Yeah, and so did Philip Morris, Countrywide Financial, etc. I don’t have a dog in this fight, but it’s nonsensical to argue that “we’re simply giving the customer what he wants” is an airtight defense.
See, here’s the thing: Neither Bloomberg nor McDonald’s are completely right on this issue. Clearly there’s a fight going on regarding the overall health of our society, and in some quarters, it’s simply being lost. Bloomberg is right to focus on the problem, but really, the target here is not so much the consumer but the corporation. If you limited the amount of corn syrup one could get from an average meal at Mickey D’s, rather than the portion size, you’d get much further.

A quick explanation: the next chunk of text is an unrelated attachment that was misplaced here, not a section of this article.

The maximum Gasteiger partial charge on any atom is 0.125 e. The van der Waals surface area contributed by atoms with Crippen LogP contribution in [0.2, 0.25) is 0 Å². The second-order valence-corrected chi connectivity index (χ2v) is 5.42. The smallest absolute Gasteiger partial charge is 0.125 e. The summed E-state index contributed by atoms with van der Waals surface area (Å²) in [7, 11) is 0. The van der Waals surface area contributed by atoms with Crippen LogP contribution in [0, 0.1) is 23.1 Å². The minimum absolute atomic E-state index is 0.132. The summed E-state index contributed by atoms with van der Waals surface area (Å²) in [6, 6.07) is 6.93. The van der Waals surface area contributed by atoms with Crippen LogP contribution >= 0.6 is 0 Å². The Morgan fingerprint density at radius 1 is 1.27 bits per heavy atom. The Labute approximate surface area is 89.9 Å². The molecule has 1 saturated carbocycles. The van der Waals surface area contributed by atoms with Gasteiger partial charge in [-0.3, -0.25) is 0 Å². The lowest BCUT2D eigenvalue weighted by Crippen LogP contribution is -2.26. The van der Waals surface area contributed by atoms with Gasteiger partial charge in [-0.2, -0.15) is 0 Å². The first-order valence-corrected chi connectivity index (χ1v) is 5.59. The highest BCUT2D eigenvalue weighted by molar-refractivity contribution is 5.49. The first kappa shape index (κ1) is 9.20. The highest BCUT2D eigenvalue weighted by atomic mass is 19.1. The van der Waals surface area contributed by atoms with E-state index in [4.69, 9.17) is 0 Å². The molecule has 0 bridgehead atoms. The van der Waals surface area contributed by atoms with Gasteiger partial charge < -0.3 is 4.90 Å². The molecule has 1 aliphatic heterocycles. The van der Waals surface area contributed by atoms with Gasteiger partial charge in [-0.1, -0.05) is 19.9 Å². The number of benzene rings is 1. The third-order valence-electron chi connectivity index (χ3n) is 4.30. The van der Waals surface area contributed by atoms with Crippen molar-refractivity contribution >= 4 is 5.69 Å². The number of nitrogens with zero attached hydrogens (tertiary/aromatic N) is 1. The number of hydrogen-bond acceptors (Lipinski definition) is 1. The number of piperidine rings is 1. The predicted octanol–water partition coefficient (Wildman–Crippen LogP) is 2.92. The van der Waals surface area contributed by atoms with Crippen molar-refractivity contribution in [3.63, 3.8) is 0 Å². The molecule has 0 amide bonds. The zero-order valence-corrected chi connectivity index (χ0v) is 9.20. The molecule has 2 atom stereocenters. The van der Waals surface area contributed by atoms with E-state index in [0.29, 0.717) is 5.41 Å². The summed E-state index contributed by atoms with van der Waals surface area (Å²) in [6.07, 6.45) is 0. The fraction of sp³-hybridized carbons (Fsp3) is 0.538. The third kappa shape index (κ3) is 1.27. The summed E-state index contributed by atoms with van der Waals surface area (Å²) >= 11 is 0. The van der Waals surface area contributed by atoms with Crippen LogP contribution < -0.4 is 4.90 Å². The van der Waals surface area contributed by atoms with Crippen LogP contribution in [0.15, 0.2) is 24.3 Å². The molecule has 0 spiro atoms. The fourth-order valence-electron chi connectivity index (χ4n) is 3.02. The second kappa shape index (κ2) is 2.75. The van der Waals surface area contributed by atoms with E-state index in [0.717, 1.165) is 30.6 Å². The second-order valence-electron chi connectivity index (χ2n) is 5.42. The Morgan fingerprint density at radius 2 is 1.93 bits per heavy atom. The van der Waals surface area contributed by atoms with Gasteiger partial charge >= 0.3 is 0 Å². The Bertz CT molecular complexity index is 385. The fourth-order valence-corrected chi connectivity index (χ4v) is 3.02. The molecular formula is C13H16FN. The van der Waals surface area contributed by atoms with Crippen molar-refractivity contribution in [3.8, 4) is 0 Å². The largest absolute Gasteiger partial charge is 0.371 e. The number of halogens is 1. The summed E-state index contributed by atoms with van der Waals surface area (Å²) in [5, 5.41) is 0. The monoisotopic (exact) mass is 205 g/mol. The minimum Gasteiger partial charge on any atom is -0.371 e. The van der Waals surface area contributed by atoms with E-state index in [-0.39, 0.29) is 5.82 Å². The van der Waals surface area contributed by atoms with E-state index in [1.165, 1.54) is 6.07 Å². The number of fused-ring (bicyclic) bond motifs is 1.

Bloomberg has done good things on this issue in general — his anti-trans-fat push was successful, and having restaurants list calorie counts on their menus is something they should simply do without being asked. But, unlike smoking, this feels like an issue that may need to be handled at a level above the consumer, at the manufacturing level.
And to everyone, a suggestion: Stop drinking soda for a week or two. Switch to water. Then go back to it. You’ll notice something weird happen — you’ll find it much stronger than it was a week before. That’s because it was always that strong, but you had gotten used to it. Keep that in mind.